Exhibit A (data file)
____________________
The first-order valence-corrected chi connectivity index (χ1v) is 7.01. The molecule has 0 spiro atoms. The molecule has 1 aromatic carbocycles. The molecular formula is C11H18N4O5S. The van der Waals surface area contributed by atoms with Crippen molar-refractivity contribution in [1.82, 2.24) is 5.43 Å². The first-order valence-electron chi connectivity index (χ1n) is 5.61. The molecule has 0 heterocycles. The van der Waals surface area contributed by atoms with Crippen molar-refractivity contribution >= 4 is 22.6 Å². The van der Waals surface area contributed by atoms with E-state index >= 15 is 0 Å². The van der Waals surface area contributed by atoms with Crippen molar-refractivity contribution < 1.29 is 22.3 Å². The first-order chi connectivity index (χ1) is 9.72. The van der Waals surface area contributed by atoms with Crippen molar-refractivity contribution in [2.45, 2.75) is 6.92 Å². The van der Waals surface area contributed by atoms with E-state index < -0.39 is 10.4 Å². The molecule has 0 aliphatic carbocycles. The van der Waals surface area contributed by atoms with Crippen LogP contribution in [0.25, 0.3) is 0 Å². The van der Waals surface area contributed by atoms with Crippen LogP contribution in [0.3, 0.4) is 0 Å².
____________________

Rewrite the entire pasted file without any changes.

The first-order valence-corrected chi connectivity index (χ1v) is 7.01. The molecule has 0 spiro atoms. The molecule has 1 aromatic carbocycles. The molecular formula is C11H18N4O5S. The van der Waals surface area contributed by atoms with Crippen molar-refractivity contribution in [1.82, 2.24) is 5.43 Å². The first-order valence-electron chi connectivity index (χ1n) is 5.61. The molecule has 0 heterocycles. The van der Waals surface area contributed by atoms with Crippen molar-refractivity contribution >= 4 is 22.6 Å². The van der Waals surface area contributed by atoms with E-state index >= 15 is 0 Å². The van der Waals surface area contributed by atoms with Crippen molar-refractivity contribution < 1.29 is 22.3 Å². The first-order chi connectivity index (χ1) is 9.72. The van der Waals surface area contributed by atoms with Crippen molar-refractivity contribution in [2.45, 2.75) is 6.92 Å². The van der Waals surface area contributed by atoms with E-state index < -0.39 is 10.4 Å². The molecule has 0 aliphatic carbocycles. The van der Waals surface area contributed by atoms with Crippen LogP contribution in [0.25, 0.3) is 0 Å². The van der Waals surface area contributed by atoms with Crippen LogP contribution in [0.3, 0.4) is 0 Å².